Sunday, November 11, 2007

St. Bartholoma Chapel...

This week I will be finishing up posting on our trip to Berchtesgaden. The weather this weekend was just terrible. We had planned on visiting Terezin, a WWII concentration camp that is about 30 miles outside of Prague, but it snowed a bit yesterday and today it snowed, then sleeted and then rained. We decided that after church we would just go home and stay warm.

Anyway, to continue on our boat trip on Lake Konigsee, the boat takes you to the other end of the lake to a peninsula with an old baroque hunting lodge and the chapel of St. Bartholoma.

Here is the view of the chapel as you arrive by boat.














From Wikipedia:

The church is located on the western edge of the Königssee (King's Lake) on the peninsula of Hirschau. It can only be reached by ship or after a long hike. The chapel originated in part in the 12th century. Since the 16th century it has been in the baroque style. St. Bartholomew is said to be the protector of alpine farmers and of milkmaids. St. Bartholomä has two onion domes and a red domed roof. The floor plan is based on that of the Salzburg Cathedral. The church features stucco work by the Salzburg artist Josef Schmidt and a three-apse quire. The altars in the apses are consecrated to St. Bartholomew, St. Catherine, and St. James respectively.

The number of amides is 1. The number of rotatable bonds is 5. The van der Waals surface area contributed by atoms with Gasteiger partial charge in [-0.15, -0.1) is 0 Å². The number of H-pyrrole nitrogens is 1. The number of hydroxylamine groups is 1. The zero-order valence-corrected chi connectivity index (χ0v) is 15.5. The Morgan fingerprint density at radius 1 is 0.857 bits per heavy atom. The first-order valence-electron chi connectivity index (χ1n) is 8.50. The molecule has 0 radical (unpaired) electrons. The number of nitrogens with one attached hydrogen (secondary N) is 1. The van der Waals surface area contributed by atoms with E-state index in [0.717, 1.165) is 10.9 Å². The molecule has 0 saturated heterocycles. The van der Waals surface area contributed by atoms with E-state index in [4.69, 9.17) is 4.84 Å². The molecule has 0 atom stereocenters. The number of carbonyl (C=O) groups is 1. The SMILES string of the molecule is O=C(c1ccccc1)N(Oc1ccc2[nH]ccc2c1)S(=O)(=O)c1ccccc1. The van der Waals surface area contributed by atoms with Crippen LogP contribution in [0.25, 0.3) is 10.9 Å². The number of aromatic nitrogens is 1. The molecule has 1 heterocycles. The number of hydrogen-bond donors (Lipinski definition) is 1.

Near the chapel lies the old hunting lodge of the same name. The lodge, which was first erected in the 12th century with the church, has been rebuilt multiple times. Until 1803, it was a private residence of the Prince-Provosts of Berchtesgaden; after Berchtesgaden became part of Bavaria, the building became a favorite Wittelsbach hunting lodge; today it is an inn.


The hunting lodge is on the left.
















Misty mountains off the lake.















Here is a photo I pulled off the web that shows the scale of the chapel compared with the surrounding terrain.

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